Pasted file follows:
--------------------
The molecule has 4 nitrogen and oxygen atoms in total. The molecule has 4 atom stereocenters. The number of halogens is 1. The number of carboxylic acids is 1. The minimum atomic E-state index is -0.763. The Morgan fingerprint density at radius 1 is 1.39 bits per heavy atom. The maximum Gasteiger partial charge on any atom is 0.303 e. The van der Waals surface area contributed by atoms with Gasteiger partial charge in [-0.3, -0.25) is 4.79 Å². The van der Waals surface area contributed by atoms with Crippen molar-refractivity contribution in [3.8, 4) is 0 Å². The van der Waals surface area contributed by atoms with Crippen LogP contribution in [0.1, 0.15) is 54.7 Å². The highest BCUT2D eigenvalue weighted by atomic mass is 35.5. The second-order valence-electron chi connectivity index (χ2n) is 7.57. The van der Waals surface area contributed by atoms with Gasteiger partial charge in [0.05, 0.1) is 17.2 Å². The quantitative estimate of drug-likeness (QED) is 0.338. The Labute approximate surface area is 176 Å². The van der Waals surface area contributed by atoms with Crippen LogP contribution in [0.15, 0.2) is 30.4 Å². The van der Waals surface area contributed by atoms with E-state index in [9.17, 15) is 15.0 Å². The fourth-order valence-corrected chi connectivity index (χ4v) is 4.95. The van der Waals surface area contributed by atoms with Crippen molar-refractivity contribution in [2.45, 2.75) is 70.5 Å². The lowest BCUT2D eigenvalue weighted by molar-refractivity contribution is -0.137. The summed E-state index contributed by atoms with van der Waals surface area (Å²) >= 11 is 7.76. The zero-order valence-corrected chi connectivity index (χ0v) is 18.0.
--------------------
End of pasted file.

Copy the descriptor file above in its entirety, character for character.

The molecule has 4 nitrogen and oxygen atoms in total. The molecule has 4 atom stereocenters. The number of halogens is 1. The number of carboxylic acids is 1. The minimum atomic E-state index is -0.763. The Morgan fingerprint density at radius 1 is 1.39 bits per heavy atom. The maximum Gasteiger partial charge on any atom is 0.303 e. The van der Waals surface area contributed by atoms with Gasteiger partial charge in [-0.3, -0.25) is 4.79 Å². The van der Waals surface area contributed by atoms with Crippen molar-refractivity contribution in [3.8, 4) is 0 Å². The van der Waals surface area contributed by atoms with Crippen LogP contribution in [0.1, 0.15) is 54.7 Å². The highest BCUT2D eigenvalue weighted by atomic mass is 35.5. The second-order valence-electron chi connectivity index (χ2n) is 7.57. The van der Waals surface area contributed by atoms with Gasteiger partial charge in [0.05, 0.1) is 17.2 Å². The quantitative estimate of drug-likeness (QED) is 0.338. The Labute approximate surface area is 176 Å². The van der Waals surface area contributed by atoms with Crippen LogP contribution in [0.15, 0.2) is 30.4 Å². The van der Waals surface area contributed by atoms with E-state index in [9.17, 15) is 15.0 Å². The fourth-order valence-corrected chi connectivity index (χ4v) is 4.95. The van der Waals surface area contributed by atoms with Crippen molar-refractivity contribution in [2.45, 2.75) is 70.5 Å². The lowest BCUT2D eigenvalue weighted by molar-refractivity contribution is -0.137. The summed E-state index contributed by atoms with van der Waals surface area (Å²) >= 11 is 7.76. The zero-order valence-corrected chi connectivity index (χ0v) is 18.0.